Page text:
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Meet Michelle Bond of Bottoms Up Bagels

Today we’d like to introduce you to Michelle Bond.

Hi Michelle, we’d love for you to start by introducing yourself.
Sure. I’m the Co-Owner and Operator of Bottoms Up Bagels. Joan and I came to Baltimore nearly 20 years ago because of its community and the opportunity to engage in the city of Baltimore. Our backgrounds are in community development and training and psychology and research, with a collective passion for food and shared vision to create the kind of work environment lacking in our former workplaces. The start of Bottoms Up Bagels (BUB) was really our experience as consumers. With over 160 restaurants in Baltimore, one question haunted us, “where is the customer in all of this?”

In 2015, we launched the Baltimore Diners Survey to help fill in the gaps. Feedback validated our desire to bring back a good bagel. The goal – something quick, accessible, fast and filling – everyday food that is still a treat. In the first year of operation, we handed out a three-question survey with every purchase. This, coupled with our own experiences, helped to shape BUB as we know it and build a loyal customer base.

In June of last year, amidst a global pandemic, we opened our first brick and mortar, aka the BUB Hub, finally merging our open production concept (think, see-through ghost kitchen) with the retail bagel shops of our childhoods. Once 100% nomadic, BUB’s new space has allowed us to develop relationships with local community, improve team morale, produce more consistent products, and expand our menu to include more savory deli classics, served up on over fifteen types of scratch made bagels across a half dozen dough varieties.

We all face challenges, but looking back would you describe it as a relatively smooth road?
This makes me laugh. Does anyone ever answer, “Yup, it’s been easy going. All green lights for us!”?

Initially, the challenges were just figuring out how this all works – even just getting used to baker’s hours as a way of life. As non-industry folks with no financial backing, learning regulations, finding licensed kitchen space, learning what opportunities made sense for us, and what to let go of, were all part of the learning curve. The one thing that has always helped us is that we’ve known who we were as a business. BUB’s brand has been cemented in us long before we even put it out there, and our approach of seeking and incorporating feedback has allowed us to grow and adjust while also keeping our core values in tact. Then supporting and reinforcing these up and down the line with decisions about who we hire, who we do business with, and what makes sense for the business strategically.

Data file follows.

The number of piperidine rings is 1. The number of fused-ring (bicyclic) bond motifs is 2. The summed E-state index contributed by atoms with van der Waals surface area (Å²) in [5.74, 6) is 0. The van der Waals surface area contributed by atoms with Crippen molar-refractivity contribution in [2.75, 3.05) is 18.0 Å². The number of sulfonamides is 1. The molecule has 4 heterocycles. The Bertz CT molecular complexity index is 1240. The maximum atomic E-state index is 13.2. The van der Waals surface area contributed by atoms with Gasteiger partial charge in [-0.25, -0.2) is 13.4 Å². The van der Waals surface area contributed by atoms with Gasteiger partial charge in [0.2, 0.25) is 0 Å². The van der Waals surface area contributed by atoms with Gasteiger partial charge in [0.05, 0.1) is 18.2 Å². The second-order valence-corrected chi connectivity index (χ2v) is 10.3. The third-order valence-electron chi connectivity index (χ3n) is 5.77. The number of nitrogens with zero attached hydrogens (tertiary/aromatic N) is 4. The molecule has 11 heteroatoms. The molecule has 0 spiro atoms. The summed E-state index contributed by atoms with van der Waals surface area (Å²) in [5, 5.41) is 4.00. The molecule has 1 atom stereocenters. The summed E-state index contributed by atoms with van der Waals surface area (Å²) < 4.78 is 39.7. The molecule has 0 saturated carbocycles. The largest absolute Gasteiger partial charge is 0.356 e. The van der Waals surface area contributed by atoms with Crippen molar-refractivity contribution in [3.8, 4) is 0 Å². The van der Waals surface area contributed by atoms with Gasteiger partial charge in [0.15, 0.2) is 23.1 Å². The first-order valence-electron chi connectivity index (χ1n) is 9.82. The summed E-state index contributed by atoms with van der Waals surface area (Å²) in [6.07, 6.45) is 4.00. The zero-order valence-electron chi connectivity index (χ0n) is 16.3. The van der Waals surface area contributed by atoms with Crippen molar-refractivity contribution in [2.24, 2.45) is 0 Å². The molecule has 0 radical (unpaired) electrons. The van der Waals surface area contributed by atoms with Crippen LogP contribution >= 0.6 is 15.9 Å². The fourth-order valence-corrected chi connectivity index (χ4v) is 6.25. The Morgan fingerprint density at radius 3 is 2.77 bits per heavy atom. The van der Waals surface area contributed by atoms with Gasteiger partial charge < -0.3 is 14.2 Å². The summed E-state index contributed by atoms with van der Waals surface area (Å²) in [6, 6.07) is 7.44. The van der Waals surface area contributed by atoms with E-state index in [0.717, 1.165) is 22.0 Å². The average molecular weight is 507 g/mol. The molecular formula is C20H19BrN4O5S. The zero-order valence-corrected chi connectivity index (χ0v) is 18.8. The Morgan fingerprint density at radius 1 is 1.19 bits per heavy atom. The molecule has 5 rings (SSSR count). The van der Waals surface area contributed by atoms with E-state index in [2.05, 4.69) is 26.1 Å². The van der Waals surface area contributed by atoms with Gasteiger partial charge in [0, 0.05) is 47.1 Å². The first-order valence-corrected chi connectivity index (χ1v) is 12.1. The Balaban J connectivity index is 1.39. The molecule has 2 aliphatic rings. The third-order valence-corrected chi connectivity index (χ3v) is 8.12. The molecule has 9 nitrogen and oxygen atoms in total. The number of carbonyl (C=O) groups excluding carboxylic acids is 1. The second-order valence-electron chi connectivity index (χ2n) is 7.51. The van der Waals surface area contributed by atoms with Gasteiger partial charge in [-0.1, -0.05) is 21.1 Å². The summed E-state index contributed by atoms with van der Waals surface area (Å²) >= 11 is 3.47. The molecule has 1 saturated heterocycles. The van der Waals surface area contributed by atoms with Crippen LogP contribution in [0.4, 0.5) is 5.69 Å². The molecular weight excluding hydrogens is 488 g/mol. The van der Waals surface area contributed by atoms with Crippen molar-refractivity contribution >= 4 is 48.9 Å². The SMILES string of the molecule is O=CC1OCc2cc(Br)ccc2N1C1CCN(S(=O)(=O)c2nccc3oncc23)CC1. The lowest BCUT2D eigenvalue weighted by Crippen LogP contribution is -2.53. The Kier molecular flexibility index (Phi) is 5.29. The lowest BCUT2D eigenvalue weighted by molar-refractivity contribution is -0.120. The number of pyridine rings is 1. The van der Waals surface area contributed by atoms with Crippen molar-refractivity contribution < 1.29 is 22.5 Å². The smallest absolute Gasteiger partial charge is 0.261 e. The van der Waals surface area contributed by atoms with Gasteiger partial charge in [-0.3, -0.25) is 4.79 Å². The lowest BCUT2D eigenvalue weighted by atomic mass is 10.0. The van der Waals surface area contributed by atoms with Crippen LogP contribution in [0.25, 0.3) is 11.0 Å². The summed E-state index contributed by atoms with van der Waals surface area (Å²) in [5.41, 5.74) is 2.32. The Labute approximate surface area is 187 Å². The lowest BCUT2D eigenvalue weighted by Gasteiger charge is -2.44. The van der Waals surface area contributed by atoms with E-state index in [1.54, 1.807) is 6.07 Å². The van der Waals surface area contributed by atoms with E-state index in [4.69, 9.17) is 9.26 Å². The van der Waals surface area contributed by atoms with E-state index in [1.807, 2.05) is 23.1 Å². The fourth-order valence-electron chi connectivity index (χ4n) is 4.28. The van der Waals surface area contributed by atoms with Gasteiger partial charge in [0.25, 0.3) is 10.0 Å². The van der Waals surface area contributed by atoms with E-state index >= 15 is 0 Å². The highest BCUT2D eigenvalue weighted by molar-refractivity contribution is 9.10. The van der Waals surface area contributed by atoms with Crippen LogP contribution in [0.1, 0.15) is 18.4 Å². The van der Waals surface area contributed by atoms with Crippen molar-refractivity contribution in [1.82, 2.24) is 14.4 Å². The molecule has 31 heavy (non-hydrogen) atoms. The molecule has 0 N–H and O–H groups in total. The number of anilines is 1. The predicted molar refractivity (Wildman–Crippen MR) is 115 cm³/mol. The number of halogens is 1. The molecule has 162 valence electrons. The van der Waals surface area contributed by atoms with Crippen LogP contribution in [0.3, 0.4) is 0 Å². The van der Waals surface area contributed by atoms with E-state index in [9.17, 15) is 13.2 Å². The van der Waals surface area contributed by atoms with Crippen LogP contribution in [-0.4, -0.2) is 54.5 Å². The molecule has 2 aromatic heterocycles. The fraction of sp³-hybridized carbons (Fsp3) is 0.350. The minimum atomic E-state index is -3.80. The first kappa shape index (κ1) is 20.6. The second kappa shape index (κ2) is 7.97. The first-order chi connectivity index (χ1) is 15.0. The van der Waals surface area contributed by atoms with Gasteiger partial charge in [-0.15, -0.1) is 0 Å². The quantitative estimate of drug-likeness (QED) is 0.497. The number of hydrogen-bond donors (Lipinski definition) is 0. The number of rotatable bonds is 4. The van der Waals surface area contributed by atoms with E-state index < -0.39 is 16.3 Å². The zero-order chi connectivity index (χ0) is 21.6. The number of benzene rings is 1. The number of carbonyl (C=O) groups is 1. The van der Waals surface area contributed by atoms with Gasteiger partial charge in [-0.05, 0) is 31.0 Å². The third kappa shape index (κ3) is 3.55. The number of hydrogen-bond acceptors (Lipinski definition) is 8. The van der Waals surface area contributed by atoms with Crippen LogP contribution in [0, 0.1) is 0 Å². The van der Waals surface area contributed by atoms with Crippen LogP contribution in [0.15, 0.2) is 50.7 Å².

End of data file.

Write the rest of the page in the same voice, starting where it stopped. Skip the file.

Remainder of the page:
As we’ve grown many of our ongoing challenges stem from being women first. There is so much mansplaining and being dismissed in our day-to-day – whether that’s from another chef, property developer, or food colleague. We’ve had to learn to choose our battles while also pushing back against the assumptions and unconscious biases that many onlookers hold. And, as a queer couple in our forties, we’re pretty used to being on the outside of things and having to find our own way, but the obstacles can sometimes be subtle. It’s being approached as the folks doing something “outside of what’s really going on in the scene.” We’ve constantly had to jockey to be part of THE conversation, rather than “this thing that’s happening over there.”

At the same time, we have embraced operating in the margins and leaned into our strengths of product quality and exceptional service to help have our brand speak for itself. I’m not sure you ever completely “overcome” being a marginalized business owner, but if you put your authentic self out there over and over again, you’ll find a customer base you resonate with. They will keep you going and spread the word to those who may not have otherwise been onboard, and it grows from there.